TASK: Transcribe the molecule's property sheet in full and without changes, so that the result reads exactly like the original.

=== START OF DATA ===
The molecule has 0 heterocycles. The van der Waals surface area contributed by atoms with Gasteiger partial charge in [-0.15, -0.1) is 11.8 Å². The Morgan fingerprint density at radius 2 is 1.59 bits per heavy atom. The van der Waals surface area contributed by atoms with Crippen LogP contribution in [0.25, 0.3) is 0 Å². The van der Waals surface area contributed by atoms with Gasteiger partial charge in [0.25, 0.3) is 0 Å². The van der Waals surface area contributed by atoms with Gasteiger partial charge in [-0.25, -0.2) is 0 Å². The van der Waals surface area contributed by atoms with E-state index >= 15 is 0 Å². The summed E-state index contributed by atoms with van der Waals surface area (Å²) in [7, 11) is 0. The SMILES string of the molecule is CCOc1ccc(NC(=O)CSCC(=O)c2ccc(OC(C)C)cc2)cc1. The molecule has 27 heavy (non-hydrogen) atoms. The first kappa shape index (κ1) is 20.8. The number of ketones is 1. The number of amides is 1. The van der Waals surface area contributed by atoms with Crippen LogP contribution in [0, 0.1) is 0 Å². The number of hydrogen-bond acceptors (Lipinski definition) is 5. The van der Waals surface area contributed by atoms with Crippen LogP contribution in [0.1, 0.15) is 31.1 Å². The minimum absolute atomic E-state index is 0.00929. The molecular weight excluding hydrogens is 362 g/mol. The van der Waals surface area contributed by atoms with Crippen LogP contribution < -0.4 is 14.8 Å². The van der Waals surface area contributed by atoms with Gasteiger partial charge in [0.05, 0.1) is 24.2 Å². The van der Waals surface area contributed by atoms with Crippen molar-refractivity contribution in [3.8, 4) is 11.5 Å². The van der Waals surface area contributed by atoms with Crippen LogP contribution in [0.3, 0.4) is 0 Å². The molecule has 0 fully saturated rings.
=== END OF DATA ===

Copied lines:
The molecule has 0 heterocycles. The van der Waals surface area contributed by atoms with Gasteiger partial charge in [-0.15, -0.1) is 11.8 Å². The Morgan fingerprint density at radius 2 is 1.59 bits per heavy atom. The van der Waals surface area contributed by atoms with Crippen LogP contribution in [0.25, 0.3) is 0 Å². The van der Waals surface area contributed by atoms with Gasteiger partial charge in [0.25, 0.3) is 0 Å². The van der Waals surface area contributed by atoms with Gasteiger partial charge in [-0.25, -0.2) is 0 Å². The van der Waals surface area contributed by atoms with E-state index >= 15 is 0 Å². The summed E-state index contributed by atoms with van der Waals surface area (Å²) in [7, 11) is 0. The SMILES string of the molecule is CCOc1ccc(NC(=O)CSCC(=O)c2ccc(OC(C)C)cc2)cc1. The molecule has 27 heavy (non-hydrogen) atoms. The first kappa shape index (κ1) is 20.8. The number of ketones is 1. The number of amides is 1. The van der Waals surface area contributed by atoms with Crippen LogP contribution in [0, 0.1) is 0 Å². The number of hydrogen-bond acceptors (Lipinski definition) is 5. The van der Waals surface area contributed by atoms with Crippen LogP contribution in [0.1, 0.15) is 31.1 Å². The minimum absolute atomic E-state index is 0.00929. The molecular weight excluding hydrogens is 362 g/mol. The van der Waals surface area contributed by atoms with Crippen LogP contribution < -0.4 is 14.8 Å². The van der Waals surface area contributed by atoms with Gasteiger partial charge in [0.05, 0.1) is 24.2 Å². The van der Waals surface area contributed by atoms with Crippen molar-refractivity contribution in [3.8, 4) is 11.5 Å². The van der Waals surface area contributed by atoms with Crippen LogP contribution in [0.3, 0.4) is 0 Å². The molecule has 0 fully saturated rings.